Years ago I stumbled upon an article about Volkswagen which, amongst other things, referred to a letter written by a disgruntled senior VW exec to the company’s supervisory board. This chap was annoyed.
The then new boss, Ferdinand Piech, was making a bit of a nuisance of himself. A bit more than a nuisance, actually. ‘This company,’ the annoyed exec claimed, ‘is being run by a psychopath.’
Now that’s not a nice thing to say about someone. A psychopath is someone with a mental disorder, a person of abnormal behaviour. A Bond villain, perhaps, or some crazed historical army general. But the bloke who oversees, amongst other vehicles, the VW Polo? Surely not. Mind you, Piech did green-light the Bugatti Veyron. And the VW Phaeton.
Anyway, turns out that being even just a bit psychopathic isn’t necessarily a bad thing when it comes to running a big company. In fact it’s quite useful because, as the bosses of the world’s biggest banks have been discovering this week, you need to be made of pretty strong if not abnormal stuff to survive. In other words, I like my world leaders and chief executives to be slightly – how can I put it – ‘special’.
Which brings me onto Dr Uli Bez and Luca di Montezemolo. The BBC’s lawyers would like me to point out that I am not claiming that either of these high achievers is in any way shape or form psychopathic. But spend a bit of time with the CEO of Aston Martin (Bez) or the President of Ferrari (Montezemolo) and you quickly realise that they are not made of the same stuff as the rest of us. These men have aluminium skeletons and carbon fibre limbs.
Montezemolo is fascinating. I attended a little soiree hosted by him recently. This is a man with a recognition rating in Italy on a par with the Prime Minister Silvio Berlusconi; in fact, many Italians would like him to actually become Prime Minister.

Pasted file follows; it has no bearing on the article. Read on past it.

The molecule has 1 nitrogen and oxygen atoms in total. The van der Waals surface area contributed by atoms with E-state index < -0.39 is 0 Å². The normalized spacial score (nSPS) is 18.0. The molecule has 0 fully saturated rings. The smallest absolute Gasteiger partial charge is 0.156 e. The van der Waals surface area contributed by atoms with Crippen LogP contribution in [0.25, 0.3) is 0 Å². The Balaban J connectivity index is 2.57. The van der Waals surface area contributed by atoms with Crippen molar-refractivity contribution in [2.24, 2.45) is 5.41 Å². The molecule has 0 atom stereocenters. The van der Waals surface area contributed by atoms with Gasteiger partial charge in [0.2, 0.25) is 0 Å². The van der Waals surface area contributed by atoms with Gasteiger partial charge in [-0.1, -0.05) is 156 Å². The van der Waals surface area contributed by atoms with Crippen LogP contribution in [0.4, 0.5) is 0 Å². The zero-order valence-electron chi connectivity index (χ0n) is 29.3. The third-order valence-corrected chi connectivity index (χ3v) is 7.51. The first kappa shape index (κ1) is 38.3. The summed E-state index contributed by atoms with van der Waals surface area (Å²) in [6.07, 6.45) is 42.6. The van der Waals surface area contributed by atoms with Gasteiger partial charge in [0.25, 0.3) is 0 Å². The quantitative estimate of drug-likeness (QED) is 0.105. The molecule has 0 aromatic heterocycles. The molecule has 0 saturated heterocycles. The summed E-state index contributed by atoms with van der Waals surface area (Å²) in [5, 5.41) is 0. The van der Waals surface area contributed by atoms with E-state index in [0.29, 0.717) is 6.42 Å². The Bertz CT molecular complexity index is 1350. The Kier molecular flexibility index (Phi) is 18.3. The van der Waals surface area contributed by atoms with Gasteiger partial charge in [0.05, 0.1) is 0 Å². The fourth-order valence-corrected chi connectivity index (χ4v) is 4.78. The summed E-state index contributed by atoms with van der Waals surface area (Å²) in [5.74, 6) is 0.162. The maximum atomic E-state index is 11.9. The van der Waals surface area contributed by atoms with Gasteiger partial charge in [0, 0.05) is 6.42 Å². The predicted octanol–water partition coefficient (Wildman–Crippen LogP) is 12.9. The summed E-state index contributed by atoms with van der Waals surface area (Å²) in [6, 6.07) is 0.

Having said that, running Ferrari is far more important.
Anyway, in he swept, presidentially, and proceeded to work the room like the consummate politician that he is. Find yourself caught in the Montezemolo tractor beam and you’ll be reeled in as surely as the Death Star reels in the Millennium Falcon in Star Wars, though the effect is rather more pleasant.
Montezemolo recently admitted to Michael Schumacher that he would throw things at the television screen if he was watching a GP at home and the result hadn’t gone Ferrari’s way. He must be getting through a lot of TVs at the moment. Oddly enough, though, he has a quicksilver sense of humour, and can clearly see the funny side.
‘Formula One, Formula One!’ he wailed, ‘Eet is making me so depressed. Fortunately, I have my psychiatrist with me at all times.’
The President of Italian business federation Confindustria until recently, he compared the experience to being in prison, before declaring himself ‘a free citizen once again’. Then he slated the Singapore GP (and the Valencia street circuit) as fit only ‘for a Disney event or a circus. These are races won under safety car interventions, and Ferrari wins by racing. One Monaco Grand Prix is enough…’
Then a nod to Schumacher, but no mention of Raikkonen or Massa. Funny that.
All delivered with the timing of a seasoned stand-up comedian. Having said that, Montezemolo is clearly not a man you would want to get on the wrong side of.
Isn’t that new California gorgeous or what?
Bez is no less impressive, though for completely different reasons. Far be it for me to characterise this Swabian (that’s in Bavaria, the bit of Germany that, er, Bavarians regard as the country’s engine room) as lacking in humour, but Dr Bez doesn’t generally kid around.
Some might say that the million-pound One-77 (on the Aston stand in Paris, looked mighty to me) suggests otherwise, but this is a man who takes his business very seriously indeed.
Possibly too seriously.
Bez likes a good argument, and if you suggest that his cars are anything other than wondrous in every way then a good scrap is what you get. His cars now come with an ‘emotion control unit’ (or ‘key’), but he doesn’t. I like that: a car boss who will happily roll up his sleeves and get stuck in.
Good job too. The way the economy’s going, looks like we might be getting 612 Scagliettis and Aston Vantages free with our Cornflakes before long…